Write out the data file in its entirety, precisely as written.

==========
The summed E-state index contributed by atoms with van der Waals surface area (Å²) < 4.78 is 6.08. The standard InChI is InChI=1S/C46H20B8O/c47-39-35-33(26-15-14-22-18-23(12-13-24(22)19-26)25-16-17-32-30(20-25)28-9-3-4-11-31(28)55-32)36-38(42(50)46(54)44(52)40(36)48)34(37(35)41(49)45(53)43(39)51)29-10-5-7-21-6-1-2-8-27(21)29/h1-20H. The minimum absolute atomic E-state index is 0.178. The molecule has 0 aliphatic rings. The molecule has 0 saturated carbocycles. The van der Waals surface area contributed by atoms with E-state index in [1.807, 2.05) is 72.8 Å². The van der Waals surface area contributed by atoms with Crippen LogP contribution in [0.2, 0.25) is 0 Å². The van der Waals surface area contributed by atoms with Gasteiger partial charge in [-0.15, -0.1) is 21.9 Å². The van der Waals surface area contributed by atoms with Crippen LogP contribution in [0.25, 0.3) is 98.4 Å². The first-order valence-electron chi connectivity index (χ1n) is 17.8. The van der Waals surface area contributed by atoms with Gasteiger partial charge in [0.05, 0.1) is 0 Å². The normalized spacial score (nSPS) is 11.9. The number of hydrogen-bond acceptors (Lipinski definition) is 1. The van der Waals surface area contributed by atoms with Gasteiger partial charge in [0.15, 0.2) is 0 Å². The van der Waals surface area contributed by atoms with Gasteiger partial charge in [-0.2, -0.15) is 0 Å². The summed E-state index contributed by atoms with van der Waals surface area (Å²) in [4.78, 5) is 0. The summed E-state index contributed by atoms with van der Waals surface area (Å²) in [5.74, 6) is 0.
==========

The summed E-state index contributed by atoms with van der Waals surface area (Å²) < 4.78 is 6.08. The standard InChI is InChI=1S/C46H20B8O/c47-39-35-33(26-15-14-22-18-23(12-13-24(22)19-26)25-16-17-32-30(20-25)28-9-3-4-11-31(28)55-32)36-38(42(50)46(54)44(52)40(36)48)34(37(35)41(49)45(53)43(39)51)29-10-5-7-21-6-1-2-8-27(21)29/h1-20H. The minimum absolute atomic E-state index is 0.178. The molecule has 0 aliphatic rings. The molecule has 0 saturated carbocycles. The van der Waals surface area contributed by atoms with E-state index in [1.807, 2.05) is 72.8 Å². The van der Waals surface area contributed by atoms with Crippen LogP contribution in [0.2, 0.25) is 0 Å². The van der Waals surface area contributed by atoms with Gasteiger partial charge in [-0.15, -0.1) is 21.9 Å². The van der Waals surface area contributed by atoms with Crippen LogP contribution in [0.25, 0.3) is 98.4 Å². The first-order valence-electron chi connectivity index (χ1n) is 17.8. The van der Waals surface area contributed by atoms with Gasteiger partial charge in [0.05, 0.1) is 0 Å². The normalized spacial score (nSPS) is 11.9. The number of hydrogen-bond acceptors (Lipinski definition) is 1. The van der Waals surface area contributed by atoms with Gasteiger partial charge in [0.15, 0.2) is 0 Å². The van der Waals surface area contributed by atoms with Gasteiger partial charge in [-0.2, -0.15) is 0 Å². The summed E-state index contributed by atoms with van der Waals surface area (Å²) in [4.78, 5) is 0. The summed E-state index contributed by atoms with van der Waals surface area (Å²) in [5.74, 6) is 0.